About half a mile beyond the bar the Connemara met the Retriever inbound from Garston. Both vessels were showing their lights and these is no reason to suppose the least lack of care from either of their masters. The watch at the Haulbowline lighthouse, seeing the ships too close for comfort, fired off rockets in warning. Almost immediately the crash happened. The Retriever, battling against the wind and tide, and with an unstable cargo, was caught by a huge gust and swung into the side of the Connemara, penetrating the hull to the funnel. For a moment the ships locked together, then the Retriever, having apparently reversed engines just before the impact, swung wide and the Connemara, terribly ripped from the bow on the port side to amidships, sank within minutes, the boilers exploding when the sea entered the engine room. The Retriever, with her bows stove in, took about twenty minutes to perish. Its boilers also blew up on contact with the sea and she sank about 200 yards from the Connemara. In all, 97 people died. Twenty one year old James Boyle, who was the only non-swimmer among the crew of the Retriever, and who had been below deck when the collision happened, was lucky to survive, clinging precariously to an upturned boat and avoiding being dashed against the rocks. William Hanna, the son of a farmer at Cranfield, finally pulled him ashore after about half an hour in the raging seas.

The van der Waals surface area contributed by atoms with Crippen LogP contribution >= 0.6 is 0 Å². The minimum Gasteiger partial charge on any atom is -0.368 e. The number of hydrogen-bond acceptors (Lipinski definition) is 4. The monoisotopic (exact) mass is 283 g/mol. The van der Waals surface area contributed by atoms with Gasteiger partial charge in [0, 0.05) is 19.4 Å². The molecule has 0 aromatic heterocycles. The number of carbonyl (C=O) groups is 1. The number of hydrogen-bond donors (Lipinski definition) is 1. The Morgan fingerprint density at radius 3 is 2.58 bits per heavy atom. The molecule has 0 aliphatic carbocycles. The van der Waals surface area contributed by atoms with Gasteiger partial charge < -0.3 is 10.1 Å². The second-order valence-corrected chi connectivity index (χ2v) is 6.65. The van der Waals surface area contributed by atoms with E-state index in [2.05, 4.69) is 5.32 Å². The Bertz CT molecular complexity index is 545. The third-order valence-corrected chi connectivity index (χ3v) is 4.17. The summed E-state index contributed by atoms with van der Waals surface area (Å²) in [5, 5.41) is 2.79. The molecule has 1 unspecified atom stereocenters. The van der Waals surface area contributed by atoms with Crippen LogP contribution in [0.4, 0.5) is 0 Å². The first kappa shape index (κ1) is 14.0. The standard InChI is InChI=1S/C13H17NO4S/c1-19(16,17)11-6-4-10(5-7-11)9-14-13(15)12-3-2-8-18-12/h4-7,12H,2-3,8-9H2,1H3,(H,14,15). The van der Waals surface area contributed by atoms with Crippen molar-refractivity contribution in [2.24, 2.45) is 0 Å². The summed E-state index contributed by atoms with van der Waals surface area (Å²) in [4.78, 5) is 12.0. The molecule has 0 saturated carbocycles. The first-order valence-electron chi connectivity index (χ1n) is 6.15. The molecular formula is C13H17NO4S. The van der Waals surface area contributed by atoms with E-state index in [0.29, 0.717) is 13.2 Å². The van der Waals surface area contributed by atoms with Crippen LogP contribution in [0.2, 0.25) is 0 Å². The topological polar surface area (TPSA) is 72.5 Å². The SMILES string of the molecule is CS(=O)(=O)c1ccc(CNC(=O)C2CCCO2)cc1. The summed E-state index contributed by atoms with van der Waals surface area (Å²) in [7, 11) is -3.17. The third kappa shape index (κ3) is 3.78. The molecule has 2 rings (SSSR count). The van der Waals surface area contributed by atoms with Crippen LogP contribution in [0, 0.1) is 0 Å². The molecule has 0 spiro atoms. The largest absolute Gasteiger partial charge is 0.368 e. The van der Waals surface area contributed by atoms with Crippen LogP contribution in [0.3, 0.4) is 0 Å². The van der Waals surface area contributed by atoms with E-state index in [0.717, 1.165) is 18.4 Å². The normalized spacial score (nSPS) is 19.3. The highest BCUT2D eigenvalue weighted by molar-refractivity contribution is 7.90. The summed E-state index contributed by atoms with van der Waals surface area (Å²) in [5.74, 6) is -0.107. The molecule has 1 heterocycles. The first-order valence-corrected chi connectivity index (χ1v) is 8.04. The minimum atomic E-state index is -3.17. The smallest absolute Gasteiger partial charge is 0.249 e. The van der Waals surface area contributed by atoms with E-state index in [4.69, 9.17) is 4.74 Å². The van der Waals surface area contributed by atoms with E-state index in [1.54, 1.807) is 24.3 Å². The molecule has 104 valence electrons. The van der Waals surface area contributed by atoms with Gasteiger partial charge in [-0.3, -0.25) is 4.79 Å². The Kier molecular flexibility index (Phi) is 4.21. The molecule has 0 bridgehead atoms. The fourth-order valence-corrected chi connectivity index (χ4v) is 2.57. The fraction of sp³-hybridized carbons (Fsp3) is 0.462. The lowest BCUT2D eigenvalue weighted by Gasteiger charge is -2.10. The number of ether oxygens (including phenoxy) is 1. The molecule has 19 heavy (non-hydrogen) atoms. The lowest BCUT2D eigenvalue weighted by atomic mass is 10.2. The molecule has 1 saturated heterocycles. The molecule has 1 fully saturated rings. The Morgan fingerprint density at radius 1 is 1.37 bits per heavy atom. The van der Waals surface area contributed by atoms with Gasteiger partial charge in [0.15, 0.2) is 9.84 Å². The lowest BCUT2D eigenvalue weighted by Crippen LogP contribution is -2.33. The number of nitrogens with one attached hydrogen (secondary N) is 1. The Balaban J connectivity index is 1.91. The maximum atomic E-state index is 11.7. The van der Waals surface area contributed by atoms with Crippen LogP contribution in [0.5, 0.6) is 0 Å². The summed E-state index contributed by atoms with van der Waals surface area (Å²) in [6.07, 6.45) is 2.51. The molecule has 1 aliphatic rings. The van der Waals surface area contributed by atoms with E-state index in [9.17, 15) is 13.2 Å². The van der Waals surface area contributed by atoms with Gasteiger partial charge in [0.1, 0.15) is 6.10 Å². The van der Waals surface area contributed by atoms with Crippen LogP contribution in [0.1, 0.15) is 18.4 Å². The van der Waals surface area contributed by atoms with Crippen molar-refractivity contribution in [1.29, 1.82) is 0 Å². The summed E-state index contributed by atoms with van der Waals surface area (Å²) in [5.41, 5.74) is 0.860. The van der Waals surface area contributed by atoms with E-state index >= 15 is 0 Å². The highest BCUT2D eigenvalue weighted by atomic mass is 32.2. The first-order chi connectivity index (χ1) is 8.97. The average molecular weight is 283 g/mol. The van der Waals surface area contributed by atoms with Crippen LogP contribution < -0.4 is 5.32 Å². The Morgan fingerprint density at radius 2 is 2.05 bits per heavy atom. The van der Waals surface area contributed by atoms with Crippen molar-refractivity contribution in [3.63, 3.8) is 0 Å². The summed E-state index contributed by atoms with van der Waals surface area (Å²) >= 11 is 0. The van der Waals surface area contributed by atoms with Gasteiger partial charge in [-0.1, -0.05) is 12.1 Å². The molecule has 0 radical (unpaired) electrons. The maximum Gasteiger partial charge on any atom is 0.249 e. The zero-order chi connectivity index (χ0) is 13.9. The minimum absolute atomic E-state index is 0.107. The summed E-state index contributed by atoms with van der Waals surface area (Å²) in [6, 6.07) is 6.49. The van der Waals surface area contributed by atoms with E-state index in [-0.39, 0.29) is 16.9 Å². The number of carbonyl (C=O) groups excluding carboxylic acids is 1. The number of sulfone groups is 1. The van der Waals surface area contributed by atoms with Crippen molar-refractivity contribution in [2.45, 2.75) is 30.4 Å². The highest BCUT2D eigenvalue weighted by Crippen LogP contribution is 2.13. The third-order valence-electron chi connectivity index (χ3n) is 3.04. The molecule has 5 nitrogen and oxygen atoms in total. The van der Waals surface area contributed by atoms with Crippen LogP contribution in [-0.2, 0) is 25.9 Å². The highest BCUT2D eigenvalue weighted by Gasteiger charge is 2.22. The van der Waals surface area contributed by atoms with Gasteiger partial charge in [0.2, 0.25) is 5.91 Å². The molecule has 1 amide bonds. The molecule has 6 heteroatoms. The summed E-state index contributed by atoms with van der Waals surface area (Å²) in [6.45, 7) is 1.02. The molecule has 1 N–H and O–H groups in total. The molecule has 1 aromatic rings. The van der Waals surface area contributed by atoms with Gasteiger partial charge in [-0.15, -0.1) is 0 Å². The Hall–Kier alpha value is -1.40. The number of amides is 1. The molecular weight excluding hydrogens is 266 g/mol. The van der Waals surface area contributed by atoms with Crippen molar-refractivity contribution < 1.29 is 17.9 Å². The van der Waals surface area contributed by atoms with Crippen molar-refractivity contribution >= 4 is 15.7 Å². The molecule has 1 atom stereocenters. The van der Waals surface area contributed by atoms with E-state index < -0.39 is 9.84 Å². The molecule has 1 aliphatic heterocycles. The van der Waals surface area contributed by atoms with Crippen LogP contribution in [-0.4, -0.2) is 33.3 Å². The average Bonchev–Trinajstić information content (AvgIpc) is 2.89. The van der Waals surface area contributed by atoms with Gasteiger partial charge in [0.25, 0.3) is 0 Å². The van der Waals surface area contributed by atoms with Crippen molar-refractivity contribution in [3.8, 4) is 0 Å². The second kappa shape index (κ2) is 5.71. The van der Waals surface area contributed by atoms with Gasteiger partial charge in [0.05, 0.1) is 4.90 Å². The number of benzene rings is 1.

Alerted by the rockets, people from Cranfield to Kilkeel flocked to the beaches but such were the condition of the wind and the sea that there was nothing anyone could do but keep vigil in the vain hope that they might be able to help some struggling survivors from the surf. Had it not been for that vigil, James Boyle might have perished within reach of safety.An odd feature of the disaster was that news of it did not reach Greenore (less than three miles away) until 9:30 the following morning as the lighthouse keeper signalled to the Co Down coast.
The Survivor's Story